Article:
"In the face of such unjust aggression, which also strikes Christians and other ethnic and religious groups in the region – the Yazidis for example – a unanimous response is needed, one which, within the framework of international law, can end the spread of acts of violence, restore harmony and heal the deep wounds which the ongoing conflicts have caused."
--Pope Francis, Address to Diplomatic Corps, 12 January 2015
BACKGROUND: The persecution of Christians and other religious minorities, particularly in Syria and Iraq, but also in other areas of the world, has been much in the news. Images of refugees washing ashore on beaches in Greece, huddled in train stations and makeshift camps in the Balkans, and clamoring for food and shelter as temperatures drop, have filled the media. Fences have been erected at many borders as political leaders, especially those in Europe, debate how to cope with massive numbers of migrants flooding in, searching for safety and a future without fear. And to make things worse, the terrorist attacks in the Middle East, Paris and San Bernardino, claimed by ISIS, have made many people in many nations, including the United States, fearful of taking in refugees lest extremists be hidden in their midst.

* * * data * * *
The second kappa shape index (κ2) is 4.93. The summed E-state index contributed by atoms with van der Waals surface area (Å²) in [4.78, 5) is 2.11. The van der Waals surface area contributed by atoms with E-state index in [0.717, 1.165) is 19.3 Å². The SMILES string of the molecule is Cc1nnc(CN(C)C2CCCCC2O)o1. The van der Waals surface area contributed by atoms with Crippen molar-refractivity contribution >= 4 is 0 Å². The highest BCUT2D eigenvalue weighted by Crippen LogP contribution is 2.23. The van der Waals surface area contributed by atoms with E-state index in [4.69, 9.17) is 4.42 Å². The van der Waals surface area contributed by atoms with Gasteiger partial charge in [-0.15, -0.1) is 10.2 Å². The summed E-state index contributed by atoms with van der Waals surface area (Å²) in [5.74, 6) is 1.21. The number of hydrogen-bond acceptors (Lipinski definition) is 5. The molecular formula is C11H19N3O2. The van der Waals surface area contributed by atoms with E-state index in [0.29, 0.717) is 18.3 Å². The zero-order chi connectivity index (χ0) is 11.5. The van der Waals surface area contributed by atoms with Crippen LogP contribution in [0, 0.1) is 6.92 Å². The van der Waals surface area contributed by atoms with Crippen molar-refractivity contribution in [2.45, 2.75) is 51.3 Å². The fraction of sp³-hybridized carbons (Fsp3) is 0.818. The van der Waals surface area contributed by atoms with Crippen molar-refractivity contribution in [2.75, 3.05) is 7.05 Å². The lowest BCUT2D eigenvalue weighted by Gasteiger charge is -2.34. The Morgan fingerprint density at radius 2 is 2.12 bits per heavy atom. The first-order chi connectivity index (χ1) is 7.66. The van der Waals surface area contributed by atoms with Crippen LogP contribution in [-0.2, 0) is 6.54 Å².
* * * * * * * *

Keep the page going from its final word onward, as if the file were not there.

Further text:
The United Nations estimated that in the month of October alone, 218,000 people crossed the Mediterranean to Europe – a record number. In June, the UN refugee agency reported that the number of refugees, asylum-seekers and internally displaced had risen to 59.5 million, 8 million more than the previous year. Much of the increase is due to war in Syria that has displaced 7.6 million internally and 3.9 million into surrounding countries, overwhelming those populations.